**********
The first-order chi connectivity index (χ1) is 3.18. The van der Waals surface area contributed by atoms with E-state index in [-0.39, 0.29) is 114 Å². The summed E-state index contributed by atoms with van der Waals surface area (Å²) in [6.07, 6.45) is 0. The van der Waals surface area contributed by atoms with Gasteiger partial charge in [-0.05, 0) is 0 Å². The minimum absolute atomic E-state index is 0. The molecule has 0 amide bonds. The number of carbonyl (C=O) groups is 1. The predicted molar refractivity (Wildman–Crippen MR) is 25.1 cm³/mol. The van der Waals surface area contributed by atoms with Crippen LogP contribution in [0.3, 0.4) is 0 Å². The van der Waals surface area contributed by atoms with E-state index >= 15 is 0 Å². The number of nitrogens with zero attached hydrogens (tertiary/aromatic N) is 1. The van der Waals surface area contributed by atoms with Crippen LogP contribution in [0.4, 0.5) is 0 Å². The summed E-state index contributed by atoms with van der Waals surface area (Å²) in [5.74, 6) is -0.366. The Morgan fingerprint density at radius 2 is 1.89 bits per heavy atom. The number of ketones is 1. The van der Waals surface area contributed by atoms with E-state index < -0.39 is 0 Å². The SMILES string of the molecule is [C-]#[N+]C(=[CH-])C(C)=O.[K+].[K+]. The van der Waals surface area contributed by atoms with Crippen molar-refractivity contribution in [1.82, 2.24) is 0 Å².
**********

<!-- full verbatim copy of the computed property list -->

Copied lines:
The first-order chi connectivity index (χ1) is 3.18. The van der Waals surface area contributed by atoms with E-state index in [-0.39, 0.29) is 114 Å². The summed E-state index contributed by atoms with van der Waals surface area (Å²) in [6.07, 6.45) is 0. The van der Waals surface area contributed by atoms with Gasteiger partial charge in [-0.05, 0) is 0 Å². The minimum absolute atomic E-state index is 0. The molecule has 0 amide bonds. The number of carbonyl (C=O) groups is 1. The predicted molar refractivity (Wildman–Crippen MR) is 25.1 cm³/mol. The van der Waals surface area contributed by atoms with Crippen LogP contribution in [0.3, 0.4) is 0 Å². The van der Waals surface area contributed by atoms with E-state index >= 15 is 0 Å². The number of nitrogens with zero attached hydrogens (tertiary/aromatic N) is 1. The van der Waals surface area contributed by atoms with Crippen LogP contribution in [0.4, 0.5) is 0 Å². The summed E-state index contributed by atoms with van der Waals surface area (Å²) in [5.74, 6) is -0.366. The Morgan fingerprint density at radius 2 is 1.89 bits per heavy atom. The number of ketones is 1. The van der Waals surface area contributed by atoms with E-state index < -0.39 is 0 Å². The SMILES string of the molecule is [C-]#[N+]C(=[CH-])C(C)=O.[K+].[K+]. The van der Waals surface area contributed by atoms with Crippen molar-refractivity contribution in [1.82, 2.24) is 0 Å².